21 July 2016

Michelle Ross - Expat in Kuala Lumpur, Malaysia

Michelle Ross - Expat in Kuala Lumpur, Malaysia

Michelle Ross is a 35-year-old woman who works in education who currently lives in Kuala Lumpur, Malaysia.  Originally from the state of Idaho, USA, Mrs. Ross served as a Peace Corps Volunteer for two years and felt that there was a whole world out there that she needed to explore, however, she and her husband moved to Malaysia due to his job. “Our residence is dictated by my husband’s job, changing every couple of years,” Mrs. Ross shared. They have been living in Kuala Lumpur for 3 months now.


Although Mrs. Ross stated that she and her husband had little difficulty obtaining visas, she noted that the process took a long time as they were trying to process their papers during the religious month of Ramadan. She added that finding friends was not a tough experience.  “There is a huge expat community in Kuala Lumpur, so new folks will find a variety of ways to get involved with others with the same interests,” she said. Mrs. Ross added that expatriates with families who are looking to meet new people will find international schools to be a great starting point. She observed that in Kuala Lumpur, the locals are also friendly and helpful to foreigners as well. “Everyone speaks English, so communication is rarely a problem,” she said.


One of the most complicated processes that expatriates frequently encounter involves the filing and handling of essential documents needed for overseas relocation. Like Mrs. Ross, it can be challenging to do such important paperwork in the middle of significant cultural or religious events, which can delay formalities. Expatriates who are pressed for time may consider hiring professional immigration services which can accelerate the immigration process and familiarize expats on immigration laws and procedures of the country that they are planning to relocate to. Furthermore, expatriates families who are looking to meet new people may want to consider checking out an international school advisory to help them find the perfect international school for their children.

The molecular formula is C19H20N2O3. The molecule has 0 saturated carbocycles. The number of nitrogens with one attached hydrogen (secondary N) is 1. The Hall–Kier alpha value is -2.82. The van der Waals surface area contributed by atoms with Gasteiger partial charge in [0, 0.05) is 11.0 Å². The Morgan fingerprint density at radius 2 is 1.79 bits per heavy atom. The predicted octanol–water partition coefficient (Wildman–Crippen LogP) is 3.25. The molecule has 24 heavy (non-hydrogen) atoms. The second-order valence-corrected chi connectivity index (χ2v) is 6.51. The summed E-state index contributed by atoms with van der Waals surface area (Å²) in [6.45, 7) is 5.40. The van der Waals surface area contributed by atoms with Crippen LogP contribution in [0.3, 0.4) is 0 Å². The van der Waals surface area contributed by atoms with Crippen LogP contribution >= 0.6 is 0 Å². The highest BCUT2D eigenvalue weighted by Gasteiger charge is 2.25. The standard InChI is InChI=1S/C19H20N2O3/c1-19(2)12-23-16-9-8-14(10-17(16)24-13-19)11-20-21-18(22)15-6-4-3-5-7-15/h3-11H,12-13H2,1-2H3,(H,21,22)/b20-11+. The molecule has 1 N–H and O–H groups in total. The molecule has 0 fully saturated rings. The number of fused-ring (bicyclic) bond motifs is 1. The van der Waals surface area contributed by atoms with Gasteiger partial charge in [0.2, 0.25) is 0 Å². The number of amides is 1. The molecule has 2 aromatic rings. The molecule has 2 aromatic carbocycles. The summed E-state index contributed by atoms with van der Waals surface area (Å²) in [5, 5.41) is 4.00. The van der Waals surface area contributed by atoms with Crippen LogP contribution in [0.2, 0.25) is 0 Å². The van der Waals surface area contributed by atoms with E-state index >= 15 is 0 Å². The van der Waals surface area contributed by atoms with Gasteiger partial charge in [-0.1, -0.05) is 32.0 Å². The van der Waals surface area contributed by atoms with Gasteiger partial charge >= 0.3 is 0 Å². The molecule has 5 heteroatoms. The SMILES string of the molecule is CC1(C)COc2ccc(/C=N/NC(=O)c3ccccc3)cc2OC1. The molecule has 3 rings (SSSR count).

Find out more about Michelle Ross’s experiences in Malaysia in her full interview below.


Q: Where are you originally from?

A: Idaho, USA


Q: What made you move out of your home country?

A: After serving as a Peace Corps Volunteer for two years, moving “home” just felt too small when there was a whole world out there to explore.


Q: Where are you living now?

A: Kuala Lumpur, Malaysia


Q: How did you come to choose this new country of residence?

A: Our residence is dictated by my husband’s job, changing every couple of years


Q: How long have you been living in Malaysia?

A: 3 months


Q: What has been the most difficult experience you've had when you were new in your host country?

A: Malaysia has been an easy transition, but I’d say the toughest part is getting used to the driving style, which is very different from driving norms in the US.


Q: Would you say that formalities like getting visas or work permits and international health insurance was particularly difficult in your host country? What was your experience with these?

A: Visas were not difficult, although the process does seem to take a long time, especially if you are trying to get the work done during Ramadan, which we were.


Q: Are you living alone or with your family?

A: Just my husband and myself


Q: Was it easy making friends and meeting people? Do you mainly socialize with other expats in Malaysia? How did you manage to find a social circle in Malaysia?